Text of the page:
I am against the death penalty. It is not a deterrent to violent criminals and the statistics are there to back that up. It costs more to house an inmate sentenced to death than to house an inmate sentenced to life in prison. Of course cutting out the appeals process would likely cut down on that cost, but it would also ensure more innocent people are put to death at the hands of the state. Killing is killing whether it is killing in the name of vengeance, justice, passion, religion or sport. I don’t think anyone has the right to decide who lives and dies and isn’t that really what the death penalty is? A jury of twelve men and women or a judge deciding to take someone’s life? Isn’t that a decision that should be left up to God?
Of course I bring this up because of the tragic massacre at a movie theater in Aurora, Colorado. Colorado does in fact have the death penalty. If prosecutors are able to prove premeditation, the shooter, James Holmes, will almost certainly be facing the death penalty. Here’s where things get murky for me. I am against the death penalty but it’s extraordinarily difficult to stand by that when someone has committed such a horrifically violent act. Twelve people are dead. Dozens more are injured. The people in the theater that survived, the families and friends of those who died, will carry this event with them for the rest of their lives. It’s hard to convince myself James Holmes doesn’t deserve to pay for the horror he inflicted on those innocent people with his own life.
Will sentencing James Holmes to death bring back the people who were killed? No. Will it send a message to anyone else out there considering a similar act? Of course not. Deranged people are not thinking logically about their actions. They aren’t thinking about the consequences after the fact. At the same time, twelve people are dead and scores of lives have been changed forever. An innocent trip to the movies to see a film many in attendance had been waiting months if not years to see turned into a real life horror movie. And the person responsible is still here. He’s still breathing. Is a life sentence really enough?
There aren’t any easy answers when it comes to this sort of question. Lock him up and throw away the key, fry him in the electric chair, chain him up in a psych ward or let him walk the streets. Those are really the only options, aren’t they? Yet not one of those options seems like the right one. This man has obviously given up his right to ever take another breath of air as a free man, but putting him in a jail cell for twenty-three hours out of the day hardly seems like an appropriate punishment when twelve people will never take another breath at all because of him.
There are many problems with the death penalty – the biggest one being that the entire system is deeply flawed. Since the death penalty was reinstated in 1976, at least ten people have been put to death despite strong evidence that they may have been innocent. That is just unacceptable. It doesn’t matter which side of the debate you fall on. The government cannot be allowed to put people to death if their guilt isn’t 100% clear. In 2008, Colorado Governor Bill Ritter granted a full and unconditional pardon to Joe Arridy, a man with an IQ of forty who had been convicted as an accessory to murder in 1936. This posthumous pardon was granted due to overwhelming evidence of Arridy’s innocence, notably the fact that it was proven Arridy was not even in town when the crime was committed. The problem? Joe Arridy was executed for the crime nearly seventy-two years before the pardon was granted.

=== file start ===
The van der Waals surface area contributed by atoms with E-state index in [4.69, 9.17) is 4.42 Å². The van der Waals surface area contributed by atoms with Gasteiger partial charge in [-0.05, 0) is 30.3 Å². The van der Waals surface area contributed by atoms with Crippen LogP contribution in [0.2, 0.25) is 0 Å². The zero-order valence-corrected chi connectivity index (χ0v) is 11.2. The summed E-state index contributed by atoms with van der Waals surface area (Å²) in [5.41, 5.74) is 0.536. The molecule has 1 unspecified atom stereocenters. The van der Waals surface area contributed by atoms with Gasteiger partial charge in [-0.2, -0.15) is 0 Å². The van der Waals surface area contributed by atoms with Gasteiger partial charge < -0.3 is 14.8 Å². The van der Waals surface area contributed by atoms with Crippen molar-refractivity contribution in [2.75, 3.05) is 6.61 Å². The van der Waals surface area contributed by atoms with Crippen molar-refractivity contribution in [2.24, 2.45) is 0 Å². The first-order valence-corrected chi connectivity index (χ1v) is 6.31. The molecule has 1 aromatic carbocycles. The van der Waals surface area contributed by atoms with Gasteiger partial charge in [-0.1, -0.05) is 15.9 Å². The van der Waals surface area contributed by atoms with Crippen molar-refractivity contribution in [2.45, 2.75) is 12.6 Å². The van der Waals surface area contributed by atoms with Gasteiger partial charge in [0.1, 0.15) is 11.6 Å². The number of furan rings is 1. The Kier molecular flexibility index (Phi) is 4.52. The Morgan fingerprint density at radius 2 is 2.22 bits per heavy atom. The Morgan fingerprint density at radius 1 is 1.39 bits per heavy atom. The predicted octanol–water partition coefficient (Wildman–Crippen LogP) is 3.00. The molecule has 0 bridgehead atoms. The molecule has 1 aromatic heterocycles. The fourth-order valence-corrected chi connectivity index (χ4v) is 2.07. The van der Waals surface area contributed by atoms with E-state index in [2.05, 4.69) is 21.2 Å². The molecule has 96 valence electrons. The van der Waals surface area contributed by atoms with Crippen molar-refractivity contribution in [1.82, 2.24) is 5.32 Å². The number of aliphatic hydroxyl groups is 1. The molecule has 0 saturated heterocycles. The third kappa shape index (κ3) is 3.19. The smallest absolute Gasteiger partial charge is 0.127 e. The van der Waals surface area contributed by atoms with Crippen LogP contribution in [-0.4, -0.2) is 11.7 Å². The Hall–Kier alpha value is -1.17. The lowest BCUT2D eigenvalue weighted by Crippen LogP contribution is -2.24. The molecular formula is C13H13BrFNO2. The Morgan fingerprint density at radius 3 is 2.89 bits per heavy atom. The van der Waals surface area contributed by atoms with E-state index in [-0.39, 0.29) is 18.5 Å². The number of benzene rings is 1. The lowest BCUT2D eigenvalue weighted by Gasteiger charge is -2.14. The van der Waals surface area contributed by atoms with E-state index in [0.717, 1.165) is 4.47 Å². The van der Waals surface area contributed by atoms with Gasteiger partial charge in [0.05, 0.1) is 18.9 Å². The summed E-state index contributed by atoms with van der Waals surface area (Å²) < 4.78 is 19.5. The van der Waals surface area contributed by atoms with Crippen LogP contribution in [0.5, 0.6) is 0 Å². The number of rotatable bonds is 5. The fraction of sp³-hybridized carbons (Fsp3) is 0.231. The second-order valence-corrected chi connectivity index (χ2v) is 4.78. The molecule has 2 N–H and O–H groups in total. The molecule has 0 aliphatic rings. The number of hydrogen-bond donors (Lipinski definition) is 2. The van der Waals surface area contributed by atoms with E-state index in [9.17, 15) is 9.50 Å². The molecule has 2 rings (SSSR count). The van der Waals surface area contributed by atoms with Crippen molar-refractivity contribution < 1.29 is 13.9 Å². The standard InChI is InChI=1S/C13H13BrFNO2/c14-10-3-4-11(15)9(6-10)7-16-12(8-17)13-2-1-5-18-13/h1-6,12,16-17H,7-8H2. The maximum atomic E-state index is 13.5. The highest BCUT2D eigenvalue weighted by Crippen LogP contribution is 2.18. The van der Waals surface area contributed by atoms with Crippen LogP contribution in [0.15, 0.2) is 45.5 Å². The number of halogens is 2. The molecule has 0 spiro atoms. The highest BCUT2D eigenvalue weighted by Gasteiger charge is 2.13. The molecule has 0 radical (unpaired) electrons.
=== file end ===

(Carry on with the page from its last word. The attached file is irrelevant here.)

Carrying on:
That’s just one case though, right? How many more people have been exonerated of their crimes after being sentenced to death? 140. 140 people would’ve been put to death had it not been for lawyers, journalists or sometimes students working tirelessly to bring new evidence to light. These people were exonerated entirely based on evidence clearly stating their innocence. We’re not talking about people who were taken off death row based on a technicality. We’re talking about people released because they were innocent of the crime they’d been convicted of. There have been more than 1,000 people executed since 1976. It is impossible to tell how many of those executed were actually innocent but at least ten people were executed despite strong evidence they may have been innocent, as I mentioned above. Let’s take a moment to look at those cases.
Carlos DeLuna – Texas, 1989
Carlos DeLuna was convicted of fatally stabbing Wanda Lopez, a convenience store employee, in 1983. He was executed six years later. Since his execution, new evidence has come to light to implicate another man, Carlos Hernandez, in the crime. Hernandez not only had a record of committing similar crimes but also confessed to murdering Lopez. As shocking as this case it, it isn’t the first time Texas has been accused of executing a possibly innocent man.
Ruben Cantu – Texas, 1993
Ruben Cantu was convicted in 1985 of fatally shooting a man during a botched robbery. While he maintained his innocence up until his execution day, it should probably be pointed out many guilty people will proclaim their innocence as long as they have breath in their lungs. It’s a little bit different with Ruben though as there is strong evidence to support the idea that he was telling the truth all along. Both the prosecutor and the jury forewoman that worked on the case have come forward to admit they may have been wrong and that Ruben may have been innocent. It’s my humble opinion that another look at the case is in order when two people instrumental in securing a conviction come forward with doubts. In addition to that though, two key eye witnesses have stated they were lying when they identified Ruben as the guilty party. Bexter Country District Attorney Susan Reed has upheld the conviction and maintain Cantu’s guilt but considering she was the judge who denied his appeal and set his execution date, the conflict of interest does little to put the doubts about his guilt to rest.